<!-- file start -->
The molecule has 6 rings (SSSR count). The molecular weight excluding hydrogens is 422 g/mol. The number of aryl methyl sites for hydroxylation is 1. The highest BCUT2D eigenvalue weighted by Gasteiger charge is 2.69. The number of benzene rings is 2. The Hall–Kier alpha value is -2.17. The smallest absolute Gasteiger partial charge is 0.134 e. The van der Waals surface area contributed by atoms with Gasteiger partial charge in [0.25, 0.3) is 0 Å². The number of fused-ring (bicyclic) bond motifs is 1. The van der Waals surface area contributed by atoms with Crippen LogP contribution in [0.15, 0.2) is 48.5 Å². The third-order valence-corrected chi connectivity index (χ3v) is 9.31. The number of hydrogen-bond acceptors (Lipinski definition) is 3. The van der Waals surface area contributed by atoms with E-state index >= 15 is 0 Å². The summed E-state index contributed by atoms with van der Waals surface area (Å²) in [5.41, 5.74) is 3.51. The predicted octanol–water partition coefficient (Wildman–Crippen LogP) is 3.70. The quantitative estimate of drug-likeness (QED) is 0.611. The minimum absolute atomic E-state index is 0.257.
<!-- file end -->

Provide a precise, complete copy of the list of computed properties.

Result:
The molecule has 6 rings (SSSR count). The molecular weight excluding hydrogens is 422 g/mol. The number of aryl methyl sites for hydroxylation is 1. The highest BCUT2D eigenvalue weighted by Gasteiger charge is 2.69. The number of benzene rings is 2. The Hall–Kier alpha value is -2.17. The smallest absolute Gasteiger partial charge is 0.134 e. The van der Waals surface area contributed by atoms with Gasteiger partial charge in [0.25, 0.3) is 0 Å². The number of fused-ring (bicyclic) bond motifs is 1. The van der Waals surface area contributed by atoms with Crippen LogP contribution in [0.15, 0.2) is 48.5 Å². The third-order valence-corrected chi connectivity index (χ3v) is 9.31. The number of hydrogen-bond acceptors (Lipinski definition) is 3. The van der Waals surface area contributed by atoms with E-state index >= 15 is 0 Å². The summed E-state index contributed by atoms with van der Waals surface area (Å²) in [5.41, 5.74) is 3.51. The predicted octanol–water partition coefficient (Wildman–Crippen LogP) is 3.70. The quantitative estimate of drug-likeness (QED) is 0.611. The minimum absolute atomic E-state index is 0.257.